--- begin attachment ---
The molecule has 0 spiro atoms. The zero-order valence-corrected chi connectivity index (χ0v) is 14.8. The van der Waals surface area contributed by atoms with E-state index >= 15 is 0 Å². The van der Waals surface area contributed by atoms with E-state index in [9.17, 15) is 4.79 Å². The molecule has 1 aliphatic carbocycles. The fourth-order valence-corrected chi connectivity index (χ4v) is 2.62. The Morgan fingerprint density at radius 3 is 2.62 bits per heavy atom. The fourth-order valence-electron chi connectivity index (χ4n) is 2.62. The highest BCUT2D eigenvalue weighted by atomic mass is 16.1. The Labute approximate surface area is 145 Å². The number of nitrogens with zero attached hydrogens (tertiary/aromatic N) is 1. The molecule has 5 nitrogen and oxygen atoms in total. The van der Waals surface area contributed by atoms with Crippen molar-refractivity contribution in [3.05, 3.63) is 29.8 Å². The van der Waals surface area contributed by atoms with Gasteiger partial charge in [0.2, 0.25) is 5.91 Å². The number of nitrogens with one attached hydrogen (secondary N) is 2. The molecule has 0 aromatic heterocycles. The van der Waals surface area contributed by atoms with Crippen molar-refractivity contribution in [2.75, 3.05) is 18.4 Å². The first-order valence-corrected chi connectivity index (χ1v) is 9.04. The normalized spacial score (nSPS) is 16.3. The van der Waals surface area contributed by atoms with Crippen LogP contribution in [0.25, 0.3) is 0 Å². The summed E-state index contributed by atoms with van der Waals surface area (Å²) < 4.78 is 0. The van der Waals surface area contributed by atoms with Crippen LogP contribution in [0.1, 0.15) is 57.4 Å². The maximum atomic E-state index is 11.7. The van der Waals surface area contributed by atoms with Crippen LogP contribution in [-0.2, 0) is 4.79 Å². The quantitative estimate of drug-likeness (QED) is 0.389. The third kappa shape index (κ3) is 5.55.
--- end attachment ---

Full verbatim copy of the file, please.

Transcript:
The molecule has 0 spiro atoms. The zero-order valence-corrected chi connectivity index (χ0v) is 14.8. The van der Waals surface area contributed by atoms with E-state index >= 15 is 0 Å². The van der Waals surface area contributed by atoms with E-state index in [9.17, 15) is 4.79 Å². The molecule has 1 aliphatic carbocycles. The fourth-order valence-corrected chi connectivity index (χ4v) is 2.62. The Morgan fingerprint density at radius 3 is 2.62 bits per heavy atom. The fourth-order valence-electron chi connectivity index (χ4n) is 2.62. The highest BCUT2D eigenvalue weighted by atomic mass is 16.1. The Labute approximate surface area is 145 Å². The number of nitrogens with zero attached hydrogens (tertiary/aromatic N) is 1. The molecule has 5 nitrogen and oxygen atoms in total. The van der Waals surface area contributed by atoms with Crippen molar-refractivity contribution in [3.05, 3.63) is 29.8 Å². The van der Waals surface area contributed by atoms with Gasteiger partial charge in [0.2, 0.25) is 5.91 Å². The number of nitrogens with one attached hydrogen (secondary N) is 2. The molecule has 0 aromatic heterocycles. The van der Waals surface area contributed by atoms with Crippen molar-refractivity contribution in [2.75, 3.05) is 18.4 Å². The first-order valence-corrected chi connectivity index (χ1v) is 9.04. The normalized spacial score (nSPS) is 16.3. The van der Waals surface area contributed by atoms with Crippen LogP contribution in [0.25, 0.3) is 0 Å². The summed E-state index contributed by atoms with van der Waals surface area (Å²) < 4.78 is 0. The van der Waals surface area contributed by atoms with Crippen LogP contribution in [0.1, 0.15) is 57.4 Å². The maximum atomic E-state index is 11.7. The van der Waals surface area contributed by atoms with Crippen LogP contribution in [-0.2, 0) is 4.79 Å². The quantitative estimate of drug-likeness (QED) is 0.389. The third kappa shape index (κ3) is 5.55.